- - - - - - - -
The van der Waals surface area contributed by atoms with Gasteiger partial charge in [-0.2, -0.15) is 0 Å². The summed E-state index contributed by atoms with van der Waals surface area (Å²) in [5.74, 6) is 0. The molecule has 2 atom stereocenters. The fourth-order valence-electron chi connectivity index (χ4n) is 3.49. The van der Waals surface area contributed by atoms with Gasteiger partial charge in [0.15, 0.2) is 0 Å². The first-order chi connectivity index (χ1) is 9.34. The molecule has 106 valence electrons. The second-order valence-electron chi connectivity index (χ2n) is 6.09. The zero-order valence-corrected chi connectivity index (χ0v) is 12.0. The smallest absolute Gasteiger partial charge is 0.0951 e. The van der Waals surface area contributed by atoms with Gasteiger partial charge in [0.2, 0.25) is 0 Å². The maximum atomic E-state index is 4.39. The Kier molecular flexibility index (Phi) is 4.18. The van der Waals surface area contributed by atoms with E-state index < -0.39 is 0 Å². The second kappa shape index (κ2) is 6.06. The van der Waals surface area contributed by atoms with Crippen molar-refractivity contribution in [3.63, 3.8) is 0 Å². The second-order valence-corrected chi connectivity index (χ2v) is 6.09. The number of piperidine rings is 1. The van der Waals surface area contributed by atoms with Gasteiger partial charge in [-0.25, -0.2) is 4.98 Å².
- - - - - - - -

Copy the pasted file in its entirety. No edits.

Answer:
The van der Waals surface area contributed by atoms with Gasteiger partial charge in [-0.2, -0.15) is 0 Å². The summed E-state index contributed by atoms with van der Waals surface area (Å²) in [5.74, 6) is 0. The molecule has 2 atom stereocenters. The fourth-order valence-electron chi connectivity index (χ4n) is 3.49. The van der Waals surface area contributed by atoms with Gasteiger partial charge in [0.15, 0.2) is 0 Å². The first-order chi connectivity index (χ1) is 9.34. The molecule has 106 valence electrons. The second-order valence-electron chi connectivity index (χ2n) is 6.09. The zero-order valence-corrected chi connectivity index (χ0v) is 12.0. The smallest absolute Gasteiger partial charge is 0.0951 e. The van der Waals surface area contributed by atoms with Gasteiger partial charge in [0.2, 0.25) is 0 Å². The maximum atomic E-state index is 4.39. The Kier molecular flexibility index (Phi) is 4.18. The van der Waals surface area contributed by atoms with E-state index < -0.39 is 0 Å². The second kappa shape index (κ2) is 6.06. The van der Waals surface area contributed by atoms with Crippen molar-refractivity contribution in [3.63, 3.8) is 0 Å². The second-order valence-corrected chi connectivity index (χ2v) is 6.09. The number of piperidine rings is 1. The van der Waals surface area contributed by atoms with Gasteiger partial charge in [-0.25, -0.2) is 4.98 Å².